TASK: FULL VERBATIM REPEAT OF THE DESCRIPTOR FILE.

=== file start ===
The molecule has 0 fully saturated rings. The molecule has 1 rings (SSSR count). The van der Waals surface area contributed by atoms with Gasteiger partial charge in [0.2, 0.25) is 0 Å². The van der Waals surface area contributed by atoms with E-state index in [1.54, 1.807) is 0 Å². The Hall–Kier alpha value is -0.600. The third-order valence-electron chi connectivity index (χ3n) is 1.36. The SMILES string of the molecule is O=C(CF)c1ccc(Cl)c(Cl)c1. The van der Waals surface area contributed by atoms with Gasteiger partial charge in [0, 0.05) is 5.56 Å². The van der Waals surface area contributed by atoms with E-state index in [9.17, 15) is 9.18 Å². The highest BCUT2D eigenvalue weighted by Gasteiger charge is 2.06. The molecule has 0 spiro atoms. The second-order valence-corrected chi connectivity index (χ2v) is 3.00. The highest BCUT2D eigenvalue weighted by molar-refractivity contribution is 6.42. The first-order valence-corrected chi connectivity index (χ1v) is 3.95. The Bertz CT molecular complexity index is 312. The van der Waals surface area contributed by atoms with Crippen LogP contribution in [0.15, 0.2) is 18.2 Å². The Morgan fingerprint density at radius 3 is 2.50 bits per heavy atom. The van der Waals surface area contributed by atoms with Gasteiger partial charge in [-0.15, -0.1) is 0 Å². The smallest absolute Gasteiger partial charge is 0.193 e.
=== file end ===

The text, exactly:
The molecule has 0 fully saturated rings. The molecule has 1 rings (SSSR count). The van der Waals surface area contributed by atoms with Gasteiger partial charge in [0.2, 0.25) is 0 Å². The van der Waals surface area contributed by atoms with E-state index in [1.54, 1.807) is 0 Å². The Hall–Kier alpha value is -0.600. The third-order valence-electron chi connectivity index (χ3n) is 1.36. The SMILES string of the molecule is O=C(CF)c1ccc(Cl)c(Cl)c1. The van der Waals surface area contributed by atoms with Gasteiger partial charge in [0, 0.05) is 5.56 Å². The van der Waals surface area contributed by atoms with E-state index in [9.17, 15) is 9.18 Å². The highest BCUT2D eigenvalue weighted by Gasteiger charge is 2.06. The molecule has 0 spiro atoms. The second-order valence-corrected chi connectivity index (χ2v) is 3.00. The highest BCUT2D eigenvalue weighted by molar-refractivity contribution is 6.42. The first-order valence-corrected chi connectivity index (χ1v) is 3.95. The Bertz CT molecular complexity index is 312. The van der Waals surface area contributed by atoms with Crippen LogP contribution in [0.15, 0.2) is 18.2 Å². The Morgan fingerprint density at radius 3 is 2.50 bits per heavy atom. The van der Waals surface area contributed by atoms with Gasteiger partial charge in [-0.15, -0.1) is 0 Å². The smallest absolute Gasteiger partial charge is 0.193 e.